Interview with a bad musician, and very bad person, idiot, as if pianist Jason Lyon. An interview by email in writing. This immoral person, who speaks swearing, should be thrown out of all squares, festivals, concert halls and stages.
JazzBluesNews.com: – Hey, fool man!!! First, let’s start out with where you grew up, and what got you interested in music. How exactly did your adventure take off? When did you realize that this was a passion you could make a living out of?
Jason Lyon: – I grew up in London UK and my early musical interests in the ’70s were popular and classical. There really just wasn’t much jazz around although I wore out what I came across.
JBN: – How has your sound evolved over time? What have you been doing to find and develop your own sound?
JL: – Evolving my sound, well… On the jazz side of things, the way I found in was via melodic hard bop (things like Miles’ Ing albums).
JBN: – What routine practices or exercises have you developed to maintain and improve your current musical proficiency, in terms of both rhythm and harmony?
JL: – I don’t really have a practice or exercise routine, I’ve always worked towards the requirements of a specific gig or recording project. Although I have over the years sometimes decided to knuckle down and work on some weak points.
JBN: – Have you changed through the years? Any charges or overall evolution? And if so why?
JL: – I’d say that aside from trying to absorb things into my “stew” there have been two main evolutionary stages for me and I don’t think they’re unusual.
JBN: – How do you prepare for your recordings and performances to help you maintain both spiritual and musical stamina?
JL: – Preparing for gigs and recordings… Well, with gigs I think you have to bear in mind that nobody ever died because someone was having an off night, but worrying about it is the best way to guarantee you an off night.
JBN: – In your opinion, what’s the balance in music between intellect and soul?
JL: – Intellect and soul in music? Hmm, a minefield there.
JBN: – There’s a two-way relationship between audience and artist; are you okay with delivering people the emotion they long for?
JL: – Well, you have to do what you do obviously but don’t turn up to a Valentine’s gig in a restaurant, set fire to your instruments and call it “your vision”. Unless it’s that kind of restaurant of course.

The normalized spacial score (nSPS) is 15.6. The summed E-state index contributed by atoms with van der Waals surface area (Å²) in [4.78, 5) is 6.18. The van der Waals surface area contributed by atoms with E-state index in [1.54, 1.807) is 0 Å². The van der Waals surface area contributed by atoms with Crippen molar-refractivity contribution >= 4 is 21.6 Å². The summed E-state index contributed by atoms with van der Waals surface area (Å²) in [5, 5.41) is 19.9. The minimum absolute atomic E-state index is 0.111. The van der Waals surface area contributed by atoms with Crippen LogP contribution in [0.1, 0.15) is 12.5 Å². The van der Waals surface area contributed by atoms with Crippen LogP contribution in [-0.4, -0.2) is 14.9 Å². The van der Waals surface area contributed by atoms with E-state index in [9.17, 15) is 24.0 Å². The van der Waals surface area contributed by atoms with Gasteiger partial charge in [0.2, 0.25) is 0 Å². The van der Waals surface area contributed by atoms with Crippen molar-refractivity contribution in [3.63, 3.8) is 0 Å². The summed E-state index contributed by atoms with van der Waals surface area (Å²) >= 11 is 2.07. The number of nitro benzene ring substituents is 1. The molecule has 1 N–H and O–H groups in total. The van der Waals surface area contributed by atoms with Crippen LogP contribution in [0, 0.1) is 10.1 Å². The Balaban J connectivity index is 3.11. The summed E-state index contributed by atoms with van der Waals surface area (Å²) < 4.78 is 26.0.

JBN: – Can you share any memories from gigs, jams, open acts and studio sessions over the years?
JL: – Plenty, but I’ll protect the innocent and the guilty.
JBN: – How can we get young people interested in jazz when most of standard tunes are half a century old?
JL: – I don’t think the age of the material matters. What we do goes in and out of style.
JBN: – John Coltrane once said that music was his spirit. How do you perceive the spirit and the meaning of life?
JL: – I regard music as a celebration of emotional expression and that’s pretty much it. Insofar as I’m spiritual it’s just “be as kind as you can, when you can.” I have always felt there should be generosity in my playing and life.
JBN: – If you could change one single thing in the musical world and that would become reality, what would that be?
JL: – Difficult to say. More variety in the mainstream perhaps, but perhaps that’s a contradiction in terms.
JBN: – Whom do you find yourself listening to these days?
JL: – I don’t like to listen to other music while I’m producing and since I’m coming off a long period of work it’s been a while.
JBN: – What is the message you choose to bring through your music?
JL: – Curses to you all․
JBN: – Let’s take a trip with a time machine: where and why would you really want to go?
JL: – Back to myself as a teenager to try to talk some sense into me.